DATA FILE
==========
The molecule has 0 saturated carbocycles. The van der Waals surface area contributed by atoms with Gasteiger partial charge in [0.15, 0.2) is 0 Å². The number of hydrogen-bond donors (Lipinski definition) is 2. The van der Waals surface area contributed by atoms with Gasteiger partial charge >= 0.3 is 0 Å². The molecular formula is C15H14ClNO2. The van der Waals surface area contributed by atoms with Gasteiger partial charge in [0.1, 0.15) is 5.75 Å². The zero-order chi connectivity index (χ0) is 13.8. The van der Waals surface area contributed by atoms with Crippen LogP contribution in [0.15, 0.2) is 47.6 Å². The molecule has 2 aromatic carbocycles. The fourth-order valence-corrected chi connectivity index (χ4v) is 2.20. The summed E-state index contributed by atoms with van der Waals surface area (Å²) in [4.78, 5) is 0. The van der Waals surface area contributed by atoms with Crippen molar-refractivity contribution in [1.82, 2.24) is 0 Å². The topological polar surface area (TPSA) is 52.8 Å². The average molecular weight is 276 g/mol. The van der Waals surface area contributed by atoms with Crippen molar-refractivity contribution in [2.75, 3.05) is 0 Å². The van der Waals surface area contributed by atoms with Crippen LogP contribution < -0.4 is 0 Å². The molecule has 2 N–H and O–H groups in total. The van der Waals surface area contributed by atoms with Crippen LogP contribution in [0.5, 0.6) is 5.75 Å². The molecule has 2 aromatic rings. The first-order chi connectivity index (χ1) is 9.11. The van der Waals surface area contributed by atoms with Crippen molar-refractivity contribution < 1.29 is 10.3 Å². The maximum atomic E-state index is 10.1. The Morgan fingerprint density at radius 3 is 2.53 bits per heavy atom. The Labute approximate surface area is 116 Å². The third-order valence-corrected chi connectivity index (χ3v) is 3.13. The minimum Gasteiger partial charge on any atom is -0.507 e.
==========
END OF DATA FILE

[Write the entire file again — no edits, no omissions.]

The molecule has 0 saturated carbocycles. The van der Waals surface area contributed by atoms with Gasteiger partial charge in [0.15, 0.2) is 0 Å². The number of hydrogen-bond donors (Lipinski definition) is 2. The van der Waals surface area contributed by atoms with Gasteiger partial charge >= 0.3 is 0 Å². The molecular formula is C15H14ClNO2. The van der Waals surface area contributed by atoms with Gasteiger partial charge in [0.1, 0.15) is 5.75 Å². The zero-order chi connectivity index (χ0) is 13.8. The van der Waals surface area contributed by atoms with Crippen LogP contribution in [0.15, 0.2) is 47.6 Å². The molecule has 2 aromatic carbocycles. The fourth-order valence-corrected chi connectivity index (χ4v) is 2.20. The summed E-state index contributed by atoms with van der Waals surface area (Å²) in [4.78, 5) is 0. The van der Waals surface area contributed by atoms with Crippen molar-refractivity contribution in [1.82, 2.24) is 0 Å². The topological polar surface area (TPSA) is 52.8 Å². The average molecular weight is 276 g/mol. The van der Waals surface area contributed by atoms with Crippen molar-refractivity contribution in [2.75, 3.05) is 0 Å². The van der Waals surface area contributed by atoms with Crippen LogP contribution < -0.4 is 0 Å². The molecule has 2 N–H and O–H groups in total. The van der Waals surface area contributed by atoms with Crippen LogP contribution in [0.5, 0.6) is 5.75 Å². The molecule has 2 aromatic rings. The first-order chi connectivity index (χ1) is 9.11. The van der Waals surface area contributed by atoms with Crippen molar-refractivity contribution < 1.29 is 10.3 Å². The maximum atomic E-state index is 10.1. The Morgan fingerprint density at radius 3 is 2.53 bits per heavy atom. The Labute approximate surface area is 116 Å². The third-order valence-corrected chi connectivity index (χ3v) is 3.13. The minimum Gasteiger partial charge on any atom is -0.507 e.